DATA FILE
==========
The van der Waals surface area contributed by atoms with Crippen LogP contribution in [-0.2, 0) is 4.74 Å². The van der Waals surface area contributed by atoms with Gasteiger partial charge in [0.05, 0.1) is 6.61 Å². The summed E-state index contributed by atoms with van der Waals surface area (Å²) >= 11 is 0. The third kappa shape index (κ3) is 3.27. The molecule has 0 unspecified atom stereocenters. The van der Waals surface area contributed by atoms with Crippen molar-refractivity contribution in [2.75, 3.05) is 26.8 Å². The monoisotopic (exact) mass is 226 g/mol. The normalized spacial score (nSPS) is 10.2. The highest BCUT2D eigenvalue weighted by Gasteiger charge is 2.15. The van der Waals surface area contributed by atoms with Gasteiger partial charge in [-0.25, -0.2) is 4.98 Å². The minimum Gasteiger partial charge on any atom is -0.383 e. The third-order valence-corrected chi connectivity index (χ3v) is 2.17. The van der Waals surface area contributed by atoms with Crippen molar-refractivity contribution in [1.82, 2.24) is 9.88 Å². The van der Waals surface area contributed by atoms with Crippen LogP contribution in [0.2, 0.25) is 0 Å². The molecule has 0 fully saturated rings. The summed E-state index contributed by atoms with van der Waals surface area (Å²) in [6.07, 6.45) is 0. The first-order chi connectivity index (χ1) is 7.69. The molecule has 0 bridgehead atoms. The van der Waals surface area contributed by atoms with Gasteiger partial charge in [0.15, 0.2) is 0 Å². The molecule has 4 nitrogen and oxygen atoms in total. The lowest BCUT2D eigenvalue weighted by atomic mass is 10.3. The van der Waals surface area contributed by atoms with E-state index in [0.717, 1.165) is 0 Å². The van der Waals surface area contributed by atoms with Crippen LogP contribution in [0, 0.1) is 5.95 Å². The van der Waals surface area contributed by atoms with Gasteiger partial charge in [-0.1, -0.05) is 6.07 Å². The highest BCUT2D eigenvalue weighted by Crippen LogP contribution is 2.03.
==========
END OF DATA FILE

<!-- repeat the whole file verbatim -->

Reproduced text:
The van der Waals surface area contributed by atoms with Crippen LogP contribution in [-0.2, 0) is 4.74 Å². The van der Waals surface area contributed by atoms with Gasteiger partial charge in [0.05, 0.1) is 6.61 Å². The summed E-state index contributed by atoms with van der Waals surface area (Å²) >= 11 is 0. The third kappa shape index (κ3) is 3.27. The molecule has 0 unspecified atom stereocenters. The van der Waals surface area contributed by atoms with Crippen molar-refractivity contribution in [2.75, 3.05) is 26.8 Å². The monoisotopic (exact) mass is 226 g/mol. The normalized spacial score (nSPS) is 10.2. The highest BCUT2D eigenvalue weighted by Gasteiger charge is 2.15. The van der Waals surface area contributed by atoms with Gasteiger partial charge in [-0.25, -0.2) is 4.98 Å². The minimum Gasteiger partial charge on any atom is -0.383 e. The third-order valence-corrected chi connectivity index (χ3v) is 2.17. The van der Waals surface area contributed by atoms with Crippen molar-refractivity contribution in [1.82, 2.24) is 9.88 Å². The van der Waals surface area contributed by atoms with Crippen LogP contribution in [0.2, 0.25) is 0 Å². The molecule has 0 fully saturated rings. The summed E-state index contributed by atoms with van der Waals surface area (Å²) in [6.07, 6.45) is 0. The first-order chi connectivity index (χ1) is 7.69. The molecule has 0 bridgehead atoms. The van der Waals surface area contributed by atoms with Gasteiger partial charge in [0.15, 0.2) is 0 Å². The molecule has 4 nitrogen and oxygen atoms in total. The lowest BCUT2D eigenvalue weighted by atomic mass is 10.3. The van der Waals surface area contributed by atoms with E-state index in [0.717, 1.165) is 0 Å². The van der Waals surface area contributed by atoms with Crippen LogP contribution in [0, 0.1) is 5.95 Å². The van der Waals surface area contributed by atoms with Gasteiger partial charge in [-0.1, -0.05) is 6.07 Å². The highest BCUT2D eigenvalue weighted by Crippen LogP contribution is 2.03.